The panel held, correctly, that Villarreal was grossly ineffective for failing to meaningfully investigate any mitigation evidence that could spare his client's life.[2] Apelt v. Ryan, 878 F.3d 800, 828-31 (9th Cir. 2017). As the district court aptly summarized:

Villareal[3] did not collect records from social service agencies, welfare agencies, doctors, hospitals, or employers. Villareal did not interview potential mitigation witnesses, including Apelt's family members, or consult with any mental health experts. Villareal did not obtain Apelt's readily-available medical health records from the Pinal County jail which described Apelt receiving various medications as well as Apelt's placement on suicide watch. And Villareal did not present a single witness at the sentencing hearing. This was deficient performance.

Id. at 820. The record shows that Villarreal knew about Apelt's "difficult childhood" in Germany and other indicia of psychiatric issues, but did not take the steps necessary to investigate his client's background for sentencing. Id. at 829-31. Villarreal also acknowledged that his failure to investigate mitigation evidence was not a strategic choice. Id. at 830. Thus, the panel rightly agreed with the district court that Villarreal's performance "'fell below an objective standard of reasonableness,' even in 1989." Id. at 831.

         Given the extent of Villarreal's deficient performance in his representation of Apelt, the panel seriously erred in concluding that Apelt did not suffer prejudice as a result of his counsel's IAC at sentencing. Id. at 831-34. The panel's discussion in the third step of the Strickland analysis[4] gravely misapprehends the role of mitigation evidence in capital cases. The panel's approach cannot be squared with the Supreme Court's longstanding emphasis on the humanizing effect of such evidence-no matter the underlying the offense-for individuals like Apelt.

         A.

         The panel's first error was to conflate legal culpability with moral culpability, thereby minimizing the role of mitigation evidence. To the extent the panel refers to mitigation in its analysis, it is to conclude that the record evidence does not provide sufficient "explanation" for Apelt's conduct. Id. at 834. The panel insists: "none of the proffered mitigating evidence excuses Apelt's callousness, nor does it reduce Apelt's responsibility for planning and carrying out the murder." Id. (emphasis added). Mitigation evidence, however, is not consigned to such a limited role.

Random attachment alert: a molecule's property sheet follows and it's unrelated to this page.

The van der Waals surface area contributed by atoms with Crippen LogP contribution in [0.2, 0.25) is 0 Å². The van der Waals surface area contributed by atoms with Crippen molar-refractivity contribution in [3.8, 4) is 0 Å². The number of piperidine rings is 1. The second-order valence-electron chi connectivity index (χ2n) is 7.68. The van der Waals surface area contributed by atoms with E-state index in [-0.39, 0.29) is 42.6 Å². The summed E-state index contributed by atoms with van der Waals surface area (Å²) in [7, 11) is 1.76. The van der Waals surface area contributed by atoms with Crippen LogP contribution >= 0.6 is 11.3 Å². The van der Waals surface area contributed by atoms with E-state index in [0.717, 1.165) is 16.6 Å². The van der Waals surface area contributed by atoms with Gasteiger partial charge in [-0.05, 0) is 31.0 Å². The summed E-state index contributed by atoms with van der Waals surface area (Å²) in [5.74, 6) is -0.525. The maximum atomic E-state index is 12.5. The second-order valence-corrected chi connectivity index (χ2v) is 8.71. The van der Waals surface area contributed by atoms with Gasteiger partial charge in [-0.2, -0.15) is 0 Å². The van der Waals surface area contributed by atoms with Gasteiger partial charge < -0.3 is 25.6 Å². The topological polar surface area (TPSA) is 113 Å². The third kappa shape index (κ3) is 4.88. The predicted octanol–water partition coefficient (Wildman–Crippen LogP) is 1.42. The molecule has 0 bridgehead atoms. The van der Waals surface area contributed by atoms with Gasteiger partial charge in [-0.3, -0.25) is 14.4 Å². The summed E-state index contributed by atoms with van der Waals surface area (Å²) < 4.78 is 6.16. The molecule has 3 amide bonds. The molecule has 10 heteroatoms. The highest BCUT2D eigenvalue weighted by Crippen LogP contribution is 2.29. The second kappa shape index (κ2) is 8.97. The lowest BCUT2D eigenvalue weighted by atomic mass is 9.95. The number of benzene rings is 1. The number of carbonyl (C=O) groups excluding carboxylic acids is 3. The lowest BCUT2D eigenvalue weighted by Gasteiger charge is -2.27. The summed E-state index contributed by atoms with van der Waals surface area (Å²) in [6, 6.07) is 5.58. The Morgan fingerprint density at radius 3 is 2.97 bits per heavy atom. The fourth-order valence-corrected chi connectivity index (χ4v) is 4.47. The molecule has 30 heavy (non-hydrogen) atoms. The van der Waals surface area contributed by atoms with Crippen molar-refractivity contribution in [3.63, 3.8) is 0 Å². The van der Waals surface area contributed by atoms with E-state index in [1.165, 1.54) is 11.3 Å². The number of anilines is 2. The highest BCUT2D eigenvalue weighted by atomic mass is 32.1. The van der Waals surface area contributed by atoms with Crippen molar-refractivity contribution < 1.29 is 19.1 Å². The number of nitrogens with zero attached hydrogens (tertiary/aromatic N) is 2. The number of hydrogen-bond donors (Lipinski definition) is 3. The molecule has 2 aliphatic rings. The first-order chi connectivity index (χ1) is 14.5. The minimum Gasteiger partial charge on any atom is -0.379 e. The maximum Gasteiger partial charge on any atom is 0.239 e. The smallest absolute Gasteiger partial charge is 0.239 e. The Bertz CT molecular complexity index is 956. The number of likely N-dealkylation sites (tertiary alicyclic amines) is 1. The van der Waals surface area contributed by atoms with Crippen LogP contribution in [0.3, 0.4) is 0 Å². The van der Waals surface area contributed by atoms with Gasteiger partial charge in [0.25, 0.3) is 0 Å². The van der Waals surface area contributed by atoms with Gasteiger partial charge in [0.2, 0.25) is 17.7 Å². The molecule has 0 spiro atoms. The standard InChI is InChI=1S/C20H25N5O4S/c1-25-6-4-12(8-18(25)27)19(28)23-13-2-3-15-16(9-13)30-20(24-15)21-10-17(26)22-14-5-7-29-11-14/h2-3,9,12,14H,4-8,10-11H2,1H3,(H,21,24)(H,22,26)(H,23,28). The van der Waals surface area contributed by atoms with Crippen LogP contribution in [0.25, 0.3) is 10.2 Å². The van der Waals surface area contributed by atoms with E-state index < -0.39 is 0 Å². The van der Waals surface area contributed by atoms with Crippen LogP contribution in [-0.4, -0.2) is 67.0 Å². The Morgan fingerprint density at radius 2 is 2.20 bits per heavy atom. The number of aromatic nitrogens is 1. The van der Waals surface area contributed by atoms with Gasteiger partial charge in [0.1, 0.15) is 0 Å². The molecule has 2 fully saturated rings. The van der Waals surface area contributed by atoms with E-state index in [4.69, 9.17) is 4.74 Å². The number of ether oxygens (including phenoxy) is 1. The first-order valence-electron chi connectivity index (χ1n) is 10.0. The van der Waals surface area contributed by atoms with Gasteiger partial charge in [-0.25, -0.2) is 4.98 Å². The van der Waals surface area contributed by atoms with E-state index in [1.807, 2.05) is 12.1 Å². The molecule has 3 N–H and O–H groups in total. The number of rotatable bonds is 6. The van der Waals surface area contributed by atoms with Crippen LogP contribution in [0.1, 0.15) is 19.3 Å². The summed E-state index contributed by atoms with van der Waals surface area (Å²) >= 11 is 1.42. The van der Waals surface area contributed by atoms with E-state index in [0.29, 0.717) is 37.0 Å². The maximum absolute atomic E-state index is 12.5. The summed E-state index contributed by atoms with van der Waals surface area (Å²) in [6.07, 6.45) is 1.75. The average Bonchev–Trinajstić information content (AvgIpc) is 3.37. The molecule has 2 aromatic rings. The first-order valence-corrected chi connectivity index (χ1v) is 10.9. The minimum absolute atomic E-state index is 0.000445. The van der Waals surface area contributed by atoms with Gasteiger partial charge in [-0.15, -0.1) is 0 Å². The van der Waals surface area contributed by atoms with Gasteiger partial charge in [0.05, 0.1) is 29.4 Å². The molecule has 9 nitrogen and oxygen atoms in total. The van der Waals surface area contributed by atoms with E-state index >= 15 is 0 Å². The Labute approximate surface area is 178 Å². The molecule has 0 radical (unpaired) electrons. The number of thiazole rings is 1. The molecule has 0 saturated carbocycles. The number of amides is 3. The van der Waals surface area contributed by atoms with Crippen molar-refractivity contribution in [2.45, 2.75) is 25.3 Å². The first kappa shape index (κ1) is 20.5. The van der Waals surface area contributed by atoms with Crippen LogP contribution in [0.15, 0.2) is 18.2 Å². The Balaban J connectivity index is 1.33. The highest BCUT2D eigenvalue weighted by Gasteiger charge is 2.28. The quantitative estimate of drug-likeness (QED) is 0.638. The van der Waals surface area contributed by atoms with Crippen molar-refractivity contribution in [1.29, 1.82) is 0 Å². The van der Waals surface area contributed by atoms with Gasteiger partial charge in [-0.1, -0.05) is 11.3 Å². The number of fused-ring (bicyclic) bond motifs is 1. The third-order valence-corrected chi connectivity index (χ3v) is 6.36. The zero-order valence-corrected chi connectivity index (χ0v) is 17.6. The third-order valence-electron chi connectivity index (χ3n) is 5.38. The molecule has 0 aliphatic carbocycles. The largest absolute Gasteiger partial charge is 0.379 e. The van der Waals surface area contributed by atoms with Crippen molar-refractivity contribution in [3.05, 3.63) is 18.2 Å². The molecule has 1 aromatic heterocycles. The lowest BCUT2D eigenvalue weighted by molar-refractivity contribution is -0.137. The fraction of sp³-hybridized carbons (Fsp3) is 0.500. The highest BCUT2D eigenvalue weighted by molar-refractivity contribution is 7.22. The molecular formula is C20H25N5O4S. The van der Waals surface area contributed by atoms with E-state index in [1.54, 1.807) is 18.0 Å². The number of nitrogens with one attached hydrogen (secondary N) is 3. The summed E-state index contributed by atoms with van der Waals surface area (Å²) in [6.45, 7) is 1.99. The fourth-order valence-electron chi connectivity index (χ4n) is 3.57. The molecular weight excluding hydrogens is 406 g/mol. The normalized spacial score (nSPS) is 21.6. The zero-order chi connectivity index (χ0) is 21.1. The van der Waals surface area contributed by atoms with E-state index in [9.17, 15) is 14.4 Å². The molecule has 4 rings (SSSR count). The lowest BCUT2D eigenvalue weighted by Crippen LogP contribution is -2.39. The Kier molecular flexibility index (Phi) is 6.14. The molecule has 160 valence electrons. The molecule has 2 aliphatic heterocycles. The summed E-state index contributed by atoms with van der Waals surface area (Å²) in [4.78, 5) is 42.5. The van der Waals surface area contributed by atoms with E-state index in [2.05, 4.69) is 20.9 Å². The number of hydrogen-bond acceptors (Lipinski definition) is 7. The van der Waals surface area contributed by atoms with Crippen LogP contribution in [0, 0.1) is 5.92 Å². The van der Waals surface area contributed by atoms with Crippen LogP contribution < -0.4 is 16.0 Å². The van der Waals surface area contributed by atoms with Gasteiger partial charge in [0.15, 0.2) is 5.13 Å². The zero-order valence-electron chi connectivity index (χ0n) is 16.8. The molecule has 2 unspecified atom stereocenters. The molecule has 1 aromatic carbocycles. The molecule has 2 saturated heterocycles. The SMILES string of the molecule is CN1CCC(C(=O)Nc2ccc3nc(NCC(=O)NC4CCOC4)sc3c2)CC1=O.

At the guilt phase of a capital murder trial, a central question is whether the defendant had the capacity to understand what he was doing when he acted. At the penalty phase, the defendant's mitigation evidence asks in addition whether there is something humanizing about the defendant and his background such that the judge or a member of the jury would be inspired to spare the defendant's life in an act of mercy. See Kansas v. Carr, 136 S.Ct. 633, 642 (2016); Porter v. McCollum, 558 U.S. 30, 41 (2009) (per curiam). Mitigation evidence can be used to excuse or explain a heinous crime. See, e.g., Perry v. Lynaugh, 492 U.S. 302, 319 (1989), abrogated on other grounds by Atkins v. Virginia, 536 U.S. 304 (2002). However, "while demonstrating such a causative 'nexus' between painful life experiences and the commission of the offense is one way in which mitigating evidence can be expected to alter a sentencing outcome, it is certainly not the only one." Doe v. Ayers, 782 F.3d 425, 462 (9th Cir. 2015) (citing Tennard v. Dretke, 542 ...